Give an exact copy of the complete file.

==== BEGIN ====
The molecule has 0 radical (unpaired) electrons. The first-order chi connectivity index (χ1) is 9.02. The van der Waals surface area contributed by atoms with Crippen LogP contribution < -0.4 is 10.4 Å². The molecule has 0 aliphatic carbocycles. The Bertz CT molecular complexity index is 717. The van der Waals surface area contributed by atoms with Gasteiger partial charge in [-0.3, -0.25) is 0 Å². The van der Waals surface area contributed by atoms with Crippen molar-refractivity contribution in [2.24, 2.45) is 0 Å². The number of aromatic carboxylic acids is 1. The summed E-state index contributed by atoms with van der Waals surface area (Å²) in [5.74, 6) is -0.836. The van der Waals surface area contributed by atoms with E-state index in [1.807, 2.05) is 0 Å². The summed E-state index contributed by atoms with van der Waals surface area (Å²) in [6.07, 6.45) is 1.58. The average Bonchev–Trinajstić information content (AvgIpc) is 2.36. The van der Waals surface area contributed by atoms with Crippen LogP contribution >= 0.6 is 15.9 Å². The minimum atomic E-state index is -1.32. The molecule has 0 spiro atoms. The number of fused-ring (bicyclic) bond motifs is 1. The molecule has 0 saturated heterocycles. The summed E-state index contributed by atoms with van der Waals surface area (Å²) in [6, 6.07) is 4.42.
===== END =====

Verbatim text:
The molecule has 0 radical (unpaired) electrons. The first-order chi connectivity index (χ1) is 9.02. The van der Waals surface area contributed by atoms with Crippen LogP contribution < -0.4 is 10.4 Å². The molecule has 0 aliphatic carbocycles. The Bertz CT molecular complexity index is 717. The van der Waals surface area contributed by atoms with Gasteiger partial charge in [-0.3, -0.25) is 0 Å². The van der Waals surface area contributed by atoms with Crippen molar-refractivity contribution in [2.24, 2.45) is 0 Å². The number of aromatic carboxylic acids is 1. The summed E-state index contributed by atoms with van der Waals surface area (Å²) in [5.74, 6) is -0.836. The van der Waals surface area contributed by atoms with E-state index in [1.807, 2.05) is 0 Å². The summed E-state index contributed by atoms with van der Waals surface area (Å²) in [6.07, 6.45) is 1.58. The average Bonchev–Trinajstić information content (AvgIpc) is 2.36. The van der Waals surface area contributed by atoms with Crippen LogP contribution >= 0.6 is 15.9 Å². The minimum atomic E-state index is -1.32. The molecule has 0 spiro atoms. The number of fused-ring (bicyclic) bond motifs is 1. The molecule has 0 saturated heterocycles. The summed E-state index contributed by atoms with van der Waals surface area (Å²) in [6, 6.07) is 4.42.